# Atomic Structure & Elements

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1 Atomic Structure & Elements (Chapter 2: p 24-42, 46-48, Problems (all 2.--): 3, 5b, 7, 15, 17, 19, 21, 23, 25, 27, 29, 63, 69 Picture of an Atom Nucleus Electron Cloud I. Dalton s Atomic Theory 1. All matter is made up of atoms. 2. Atoms can neither be created nor destroyed. 3. Atoms of a particular element are alike. 4. Atoms of different elements are different from one another. 5. A chemical reaction involves either the union or separation of individual atoms. (~1808) II. Subatomic particles Particle Symbol Charge Relative Mass (amu) protons p neutrons n electrons e Compare charges and relative mass. An amu or atomic mass unit is a convenient relative mass unit, because a proton and neutron each have a mass of about 1 amu. 1 amu = x g. III. How p +, n, and e fit together in atoms & ions A. p + & n are bound together in the nucleus, located in the center of the atom. Note: The p + number =. What is in the nucleus of the most common form of the lithium (Li) atom? Note: 7 Li means that the sum of the p + and n in the nucleus is 7. Key proton neutron 1 7 Li nucleus

2 B. Analogy for size of nucleus relative to the whole atom: The whole atom is the size of a major league baseball park. The nucleus would be like a marble sitting out past second base. This means: 1. Nucleus: very small & dense. (Does something about the nucleus bother you?) 2. Most of the atom s space is occupied by e, which have very little mass. C. Electrons (e ) are found in orbitals located outside of the nucleus. 1.The Bohr model (planetary?) can be represented as: (Note: This drawing is not to scale.) 2. A Li atom has 3 e. 3. The circles that the e are located on are called e - e - e - 4. Electrons (e ) in orbits farther from the nucleus are less tightly bound. = the nucleus 5. Energies of e in the different orbitals were determined by observing light emission from atoms. (Like neon lights.) Based on your previous studies, what holds the e near the nucleus? A D. Symbolism: Z E Example for carbon with 6 neutrons is 12 6 C 1. E = elemental symbol, 2. A = the mass number (sum of the number of protons + neutrons.) 3. Z = E. Isotopes 1. Atoms that have the same number of protons (ie the same atomic number), but a different number of neutrons (ie different mass number. 2. Many atoms have isotopes, some of which are more stable than others. 3. Example: isotopes of carbon: 12 C, 13 C, 14 C 12 C is the most abundant isotope. 14 C is radioactive. (Used in determining age of old objects.) 12 C 13 C 14 C p + n e 2

3 4. Neutrons are thought to act as a kind of glue that holds the protons and neutrons together. Otherwise the protons would repel each other. IV. Looking at the elemental symbols on the periodic table. A. For example, look at carbon on the Periodic Table: The atomic number is The atomic weight is amu and is the weight of the average C atom on earth. Remember: The atomic mass unit (amu) is a convenient unit, defined relative to a 12 C atom. One atom of 12 C is defined to weigh amu. Are the atomic mass and mass number the same thing? B. Instruments like the mass spectrometer allow chemists to make accurate determinations of the weight and abundance of the different isotopic forms of an element. C. Carbon isotopic mass & abundance data: isotope abundance (%) mass (amu) 12 C C source: CRC Handbook, 59 th ed. 6 C D. Qualitative Atomic Mass: The weight of the average atom should be quite close to 12 (since most of the C atoms are 12 C), but a little bit above 12 (because there are some 13 C atoms which weigh more than 12 amu.) E. Quantitative Atomic Mass: Calculation of the average weight 12 C component: amu 98.89/100 = amu 13 C component: amu 1.11/100 = amu + average weight is amu This is close to the amu atomic weight value in Periodic Table. The % abundance is also called the natural abundance. Do you think the natural abundance values on earth are the same as those on other planets, meteors, asteroids, etc.? 3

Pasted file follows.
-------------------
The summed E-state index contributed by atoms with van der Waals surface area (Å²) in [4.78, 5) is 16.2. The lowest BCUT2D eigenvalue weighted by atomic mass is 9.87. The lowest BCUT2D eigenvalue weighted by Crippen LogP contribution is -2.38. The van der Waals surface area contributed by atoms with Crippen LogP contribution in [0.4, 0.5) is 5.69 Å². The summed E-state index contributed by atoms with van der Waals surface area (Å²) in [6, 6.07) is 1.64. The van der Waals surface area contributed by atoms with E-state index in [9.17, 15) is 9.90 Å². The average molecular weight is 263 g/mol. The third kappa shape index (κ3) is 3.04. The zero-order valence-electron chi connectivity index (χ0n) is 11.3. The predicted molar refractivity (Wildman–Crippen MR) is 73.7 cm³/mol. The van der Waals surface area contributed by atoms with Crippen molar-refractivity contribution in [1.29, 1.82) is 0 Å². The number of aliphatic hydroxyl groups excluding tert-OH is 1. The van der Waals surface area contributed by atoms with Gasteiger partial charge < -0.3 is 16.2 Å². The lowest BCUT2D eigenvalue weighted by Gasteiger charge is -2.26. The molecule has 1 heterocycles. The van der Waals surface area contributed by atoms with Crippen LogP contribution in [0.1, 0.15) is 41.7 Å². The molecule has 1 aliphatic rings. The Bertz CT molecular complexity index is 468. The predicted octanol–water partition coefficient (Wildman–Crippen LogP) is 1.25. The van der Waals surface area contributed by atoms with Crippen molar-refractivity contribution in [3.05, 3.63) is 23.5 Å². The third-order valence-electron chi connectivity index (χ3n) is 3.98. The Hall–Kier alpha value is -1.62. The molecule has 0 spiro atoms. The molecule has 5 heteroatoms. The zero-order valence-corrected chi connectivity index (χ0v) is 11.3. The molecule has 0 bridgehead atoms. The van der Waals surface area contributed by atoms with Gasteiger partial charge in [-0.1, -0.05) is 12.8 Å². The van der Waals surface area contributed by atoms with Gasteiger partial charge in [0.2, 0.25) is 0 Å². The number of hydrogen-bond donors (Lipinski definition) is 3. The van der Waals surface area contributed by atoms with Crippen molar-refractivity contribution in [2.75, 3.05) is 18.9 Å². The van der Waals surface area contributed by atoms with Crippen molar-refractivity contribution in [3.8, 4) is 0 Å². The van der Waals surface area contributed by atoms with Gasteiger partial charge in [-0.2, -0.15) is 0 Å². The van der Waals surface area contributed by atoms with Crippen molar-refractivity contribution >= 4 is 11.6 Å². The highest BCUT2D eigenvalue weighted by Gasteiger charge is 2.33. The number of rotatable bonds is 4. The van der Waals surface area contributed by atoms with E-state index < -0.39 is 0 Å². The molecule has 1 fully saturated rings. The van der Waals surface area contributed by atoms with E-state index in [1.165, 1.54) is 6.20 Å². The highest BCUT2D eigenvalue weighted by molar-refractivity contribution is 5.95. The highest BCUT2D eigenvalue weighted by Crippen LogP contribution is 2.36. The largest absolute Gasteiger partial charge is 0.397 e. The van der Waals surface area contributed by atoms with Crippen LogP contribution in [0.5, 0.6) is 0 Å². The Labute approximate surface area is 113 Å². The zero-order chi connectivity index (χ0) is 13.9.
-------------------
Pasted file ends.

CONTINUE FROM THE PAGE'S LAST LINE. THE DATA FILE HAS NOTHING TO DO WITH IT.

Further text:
4 V. Quantum mechanics (views e as waves instead of particles) describes atomic behavior better than Bohr model. A. Bohr model only works well for H atoms. B. Using a specific mathematical approach (that requires very advanced math) gives a model with much better predictive capabilities. C. We will use results from quantum mechanics. Don t sweat the math. VI. Atomic orbitals (where e hang out) A. Principal quantum numbers: 1, 2, 3, etc.. Describes levels or shells around the nucleus (correlates to period numbers on the Shells Orbitals 1 (smallest shell) one 1s 2 one 2s, three 2p 3 one 3s, three 3p, five 3d 4 one 4s, three 4p, five 4d, seven 4f B. Orbital shapes: (see the Orbitron at 1. s orbitals are one lobed and spherical 2. p orbitals are 2 lobed and are roughly dumbbell shaped. 3. d and f orbitals have relatively complicated shapes. periodic table) C. Energies You might consider that all of the orbitals of an atom (up to and beyond 7f) always exist, but only become interesting when they are occupied by e. Orbital occupancy by e - : 1. Lowest energy orbitals (those closest to nucleus) are occupied first. 2. An orbital can only contain two e. 3. When orbitals of equal energy (ex.: 2p x, 2p y, 2p z ) are being filled, put one e in each orbital first, then add start adding additional e. D. We describe the orbital occupancy of an atom (or ion) by writing its electronic configuration. In this class you will do this by direct application of the Periodic Table. 4